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Dead Aid by Dambisa Moyo

Dead Aid is a 150 page book with a 24 page bibliography - so it reads more like a long white paper than a book. Dambisa Moyo has an impressive resume, much alluded to in both the book jacket and the foreword by Niall Ferguson. The author has worked for the World Bank and Goldman Sachs and she has a PhD from Oxford University. Impressive no doubt. Even more impressive is the fact that she was born and raised in Zambia so her profile fits neatly into the "Solutions to Africa's problems by Africans" paradigm.

The book itself makes its case almost clinically, backed up by statistics and research papers from an entire spectrum of economists. Dead Aid is divided in two sections, The World of Aid, which examines the 'aid-economy', the players and the harmful affects on African countries' dependence on western aid. The second section, A World Without Aid proposes several venues open to the developing countries in Africa to raise money and be independent - the most important being trade and raising capital from the markets. Ms. Moyo manages to connect a lot of different African ailments to aid, from corruption to dictatorship and she makes a convincing case. Her solutions make sense as well - at least to a strong believer in free trade like myself. The hopelessness of it all is that it is almost impossible to imagine the West will roll back its Aid of Africa model that has failed so consistently and for so long.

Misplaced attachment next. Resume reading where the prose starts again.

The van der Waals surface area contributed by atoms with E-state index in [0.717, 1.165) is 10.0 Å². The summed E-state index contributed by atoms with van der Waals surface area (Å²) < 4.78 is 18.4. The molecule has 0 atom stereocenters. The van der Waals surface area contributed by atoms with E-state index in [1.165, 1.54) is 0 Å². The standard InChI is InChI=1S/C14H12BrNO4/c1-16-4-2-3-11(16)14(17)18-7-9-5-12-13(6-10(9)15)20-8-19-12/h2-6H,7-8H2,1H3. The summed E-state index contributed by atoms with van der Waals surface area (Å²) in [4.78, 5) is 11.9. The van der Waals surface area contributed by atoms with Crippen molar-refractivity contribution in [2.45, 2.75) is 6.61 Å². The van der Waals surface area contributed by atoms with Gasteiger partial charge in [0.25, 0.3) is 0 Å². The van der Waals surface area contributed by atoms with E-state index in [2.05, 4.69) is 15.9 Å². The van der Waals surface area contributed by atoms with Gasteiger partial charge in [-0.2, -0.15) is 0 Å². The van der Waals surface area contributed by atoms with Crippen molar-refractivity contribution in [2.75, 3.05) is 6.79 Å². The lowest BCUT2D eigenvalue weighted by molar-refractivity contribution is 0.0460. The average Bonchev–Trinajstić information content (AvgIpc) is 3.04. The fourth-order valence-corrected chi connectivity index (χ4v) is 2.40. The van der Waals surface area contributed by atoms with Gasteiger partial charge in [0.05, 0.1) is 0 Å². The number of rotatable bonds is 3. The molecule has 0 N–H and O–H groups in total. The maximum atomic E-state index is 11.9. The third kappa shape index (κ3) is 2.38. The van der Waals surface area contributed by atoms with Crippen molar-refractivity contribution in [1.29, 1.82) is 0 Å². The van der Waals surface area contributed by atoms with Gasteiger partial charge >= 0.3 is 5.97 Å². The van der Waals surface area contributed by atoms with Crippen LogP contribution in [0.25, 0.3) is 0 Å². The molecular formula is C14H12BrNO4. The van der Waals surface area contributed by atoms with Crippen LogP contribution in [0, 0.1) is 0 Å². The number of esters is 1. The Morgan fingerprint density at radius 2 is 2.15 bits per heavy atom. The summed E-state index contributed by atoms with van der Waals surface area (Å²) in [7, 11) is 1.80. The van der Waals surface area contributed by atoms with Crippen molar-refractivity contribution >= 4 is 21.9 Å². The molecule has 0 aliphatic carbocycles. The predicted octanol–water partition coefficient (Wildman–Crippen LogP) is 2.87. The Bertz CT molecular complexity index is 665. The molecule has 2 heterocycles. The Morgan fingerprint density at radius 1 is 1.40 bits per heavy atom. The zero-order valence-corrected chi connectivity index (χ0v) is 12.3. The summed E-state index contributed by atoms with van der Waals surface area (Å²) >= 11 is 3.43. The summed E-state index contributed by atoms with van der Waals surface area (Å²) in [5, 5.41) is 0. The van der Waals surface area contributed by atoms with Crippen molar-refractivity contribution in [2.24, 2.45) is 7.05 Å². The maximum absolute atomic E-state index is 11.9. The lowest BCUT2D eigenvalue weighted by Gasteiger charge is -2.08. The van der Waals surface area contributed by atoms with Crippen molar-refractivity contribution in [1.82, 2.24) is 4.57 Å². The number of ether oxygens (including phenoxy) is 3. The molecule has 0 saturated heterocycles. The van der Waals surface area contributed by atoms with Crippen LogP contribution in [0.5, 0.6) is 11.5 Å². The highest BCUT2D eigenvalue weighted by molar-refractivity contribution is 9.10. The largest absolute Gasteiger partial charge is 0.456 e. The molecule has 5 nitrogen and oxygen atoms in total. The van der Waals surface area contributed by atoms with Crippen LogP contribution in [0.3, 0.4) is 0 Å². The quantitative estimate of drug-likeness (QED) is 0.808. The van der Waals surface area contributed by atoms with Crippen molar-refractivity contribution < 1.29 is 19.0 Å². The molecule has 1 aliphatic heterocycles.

The book's main weakness is that it makes for almost dreary reading. Ms. Moyo may be a brainy economist, she is not a writer. The book suffers from a dearth of wit and style. The author does try to indulge in a hypothetical by creating the composite African country of Dongo and examinig how the country may funciton if her suggestions were realized. But in the end her vision reads less like a fully realized painting and more like a stick figure drawing. I recommend reading the book, only because it serves as a starting point for examining the issue of tackling the many problems of the African continent.

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